Ever a centre for architectural innovation, Auroville nurtures people like calligraphist and architect Dharmesh Jadeja, who works with sustainable, minimalist and indigenous material and design.
Architect and calligrapher Dharmesh Jadeja believes that if coke and chips can be made available across remote villages in India, there is a future to the building traditions we have held close for generations. Based out of Auroville, he has, through his studio buildaur, worked on creating contemporary spaces whose aesthetics are rooted in tradition.
Jadeja grew up in the village of Porbundar, abundant with examples of stone architecture. “I was fortunate to have spent my early years in a small town whose intimate surroundings and social life teaches you a lot about life,” he says. Porbundar’s urban planning and ecology inspired him to become an architect. The city still retains a lot of its original character, and buildaur has a design studio there for staff and students to explore the architecture, integrate with the communities, and learn about traditional building techniques.
When he discovered Auroville in 1992, he settled down and began his studio. Here, he converges contemporary living with vernacular principles of design, mainly the climatic, cultural and socio-economic characters of architecture. “It’s not vernacular, they are very much for the contemporary lifestyle. We design areas that have a strong sense of space; we use local resources in design, construction vocabulary and traditional knowledge. This helps us create buildings that are rooted in the culture and aesthetics of the society they belong to,” he says. Presently on Auroville’s Board of Architects, Jadeja believes that vernacular design is the future, and traditional craftsmen are getting difficult to find because we don’t value our heritage.
“I believe the knowledge is all around us; in the buildings that exist around us. We definitely need to scratch the surface of the knowledge of building artisans,” he says. Buildair uses traditional mistris for a lot of its work. “They are the carriers of traditional knowledge; with a little more respect and capacity-building , we can achieve more.”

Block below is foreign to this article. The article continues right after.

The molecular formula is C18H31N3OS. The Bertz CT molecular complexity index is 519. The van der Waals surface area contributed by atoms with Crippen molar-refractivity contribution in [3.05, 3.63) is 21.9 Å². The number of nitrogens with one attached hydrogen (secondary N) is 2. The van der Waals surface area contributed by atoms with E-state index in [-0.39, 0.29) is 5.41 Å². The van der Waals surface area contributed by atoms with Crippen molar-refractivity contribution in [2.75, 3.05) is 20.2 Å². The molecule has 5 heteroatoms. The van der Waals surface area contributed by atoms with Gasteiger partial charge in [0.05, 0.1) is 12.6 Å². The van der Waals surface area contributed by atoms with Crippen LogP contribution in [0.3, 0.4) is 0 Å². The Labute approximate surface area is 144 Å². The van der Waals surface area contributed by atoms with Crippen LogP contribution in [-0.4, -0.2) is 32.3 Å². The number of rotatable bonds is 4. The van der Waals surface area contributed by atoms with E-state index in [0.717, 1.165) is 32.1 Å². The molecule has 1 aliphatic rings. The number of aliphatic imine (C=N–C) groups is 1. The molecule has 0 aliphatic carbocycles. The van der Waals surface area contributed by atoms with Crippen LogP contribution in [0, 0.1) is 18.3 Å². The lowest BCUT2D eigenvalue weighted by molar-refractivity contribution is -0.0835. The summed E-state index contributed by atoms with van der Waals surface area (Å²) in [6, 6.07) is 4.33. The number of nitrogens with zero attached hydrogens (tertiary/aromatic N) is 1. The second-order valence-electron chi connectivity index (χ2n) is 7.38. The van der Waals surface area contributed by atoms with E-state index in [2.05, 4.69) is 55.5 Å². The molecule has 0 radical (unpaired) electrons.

Jadeja and his studio have designed the Atithi Griha guest house in Auroville, which has an old-world charm to its traditional Tamil home-like rooms. The Kala Kendra building is also his design.
Vernacular design need not be expensive if there werea little more support from the public and the government. “I don’t believe that traditional knowledge or use of craftsmen is more expensive than Italian marble or Chinese furniture. There is very little respect or support from the government and other patrons. Thus, craftsmen are marginalised or mixed up in the construction industry,” rues Jadeja.
What if government buildings in Tamil Nadu were made with traditional material such as lime plaster? The projects could generate employment, demand and interest in such material.. It is important that traditional material be seen as acceptable in the mainstream ecological, social, economical and cultural value systems. Automatically, such material will fare just as well as imported or industrial stuff.
Jadeja also believes that Indian design supports minimalism in many ways, “I see minimalism in architecture as being minimal use of energy, minimal impact on environment, minimal intrusion on the social, aesthetical and cultural identity of the place. To understand the deeper meaning of minimalism in architecture, architects need to create space for crafts, culture and identity and arrive at a more contemporary language for traditions. “There are positive signs in textile design, films, fashion, and furniture in different parts of the world. In India, I am still waiting for a big movement in architecture,” says Jadeja.
Buildaur has been involved in many post-disaster rehabilitation projects, where they have promoted, along with several NGOs, the concept of Owner Driven Rehabilitation (ODR). “We work towards strengthening existing architectural systems of traditional societies to face disasters.
We have worked in Tamil Nadu, Bihar and Gujarat with local communities who have knowledge of building material to help them identify and strengthen existing systems or give technical inputs to create more disaster-resistant structures,” says Jadeja. Buildaur has used stone, earth, and bamboo in different areas for these structures. “The experience has been mixed but we have seen that people are much more satisfied when they build their own shelters rather than depending on contractors.”
What has been his biggest challenge so far? “Building your own home is always challenging. You deal with limited resources, plentiful ideas and wild imagination. I gave myself a brief: to keep it simple and yet convey my taste and, of course, take care of my needs. A home grows with you, so it has to be flexible and welcoming,” he says.
Jadeja hopes to keep shifting between architect, designer and calligrapher. “I see myself finding a space that is equally comfortable and creative in all my roles. I would like to create public art installations with my calligraphy, earth architecture and so on.”